, Muskogee, OK

Local News

June 8, 2014

Cherokee County official in race with newcomer

Incumbent cites goals; foe sees room to do better

Editor’s Note: One in a series of election stories.

Cherokee County’s District 1 commissioner race pits incumbent Doug Hubbard against retired welder Ted French.

Hubbard, who has 12 years of experience in the office, said he wants a fourth term and has plans to complete goals, including the Combs Bridge over the Illinois River.

French said he wants a chance to make improvements.

“From what I see, there can be more improvements on the roads,” French said. “I have seen so many bad roads in our county, I decided maybe I can make a difference in this.”

Hubbard said he was particularly proud of two accomplishments in the county.

“The first big accomplishment was we voted in a sales tax for a new detention center and completed the detention center,” he said. “I also have built a new county barn facility for all the county’s equipment.”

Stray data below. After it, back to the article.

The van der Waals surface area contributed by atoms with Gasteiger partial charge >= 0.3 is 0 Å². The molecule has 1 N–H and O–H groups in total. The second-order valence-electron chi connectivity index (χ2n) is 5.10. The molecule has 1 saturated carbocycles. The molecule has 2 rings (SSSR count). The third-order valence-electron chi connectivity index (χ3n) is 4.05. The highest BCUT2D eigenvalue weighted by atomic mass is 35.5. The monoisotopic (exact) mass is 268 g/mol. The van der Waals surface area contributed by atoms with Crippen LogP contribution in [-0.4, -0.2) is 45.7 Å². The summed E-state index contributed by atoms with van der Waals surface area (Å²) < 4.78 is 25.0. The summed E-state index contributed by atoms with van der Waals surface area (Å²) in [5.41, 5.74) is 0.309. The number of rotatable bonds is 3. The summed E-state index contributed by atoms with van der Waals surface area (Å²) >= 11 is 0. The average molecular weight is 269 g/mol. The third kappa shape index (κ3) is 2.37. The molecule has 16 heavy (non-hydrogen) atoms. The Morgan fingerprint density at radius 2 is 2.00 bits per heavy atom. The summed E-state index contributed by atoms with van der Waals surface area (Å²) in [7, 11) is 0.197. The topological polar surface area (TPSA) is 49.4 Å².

Resurfacing as many roads as possible is on Hubbard’s priority list, he said.

Hubbard said that he felt qualified when he first ran 11 years ago.

“Now, I feel like I am really qualified,” he said. “I feel like I can do a good job.”

French didn’t mind that he doesn’t have as much experience in county commissioner work as Hubbard.

“I don’t even know who my opponent is,” French said. “I haven’t met him in my life, and he’s been my commissioner for 12 years.”

French, who also is concerned about the roads, said he would work closely with the Cherokee Nation to get funding to pave roads on bus routes. “It would save taxpayers money from maintaining buses,” French said.

A retired welder, French has a background in construction, and he also has the capability to use heavy equipment, he said.

“I was a foreman for 10 years over a welding shop. I have mechanic experience,” French said.

One thing French said he could bring to the table as the county commissioner would be the ability to communicate with the Cherokee tribe members.

“I am a full-blood Cherokee,” he said. “I can speak and understand Cherokee.”

Reach E.I. Hillin at (918) 684-2926 or

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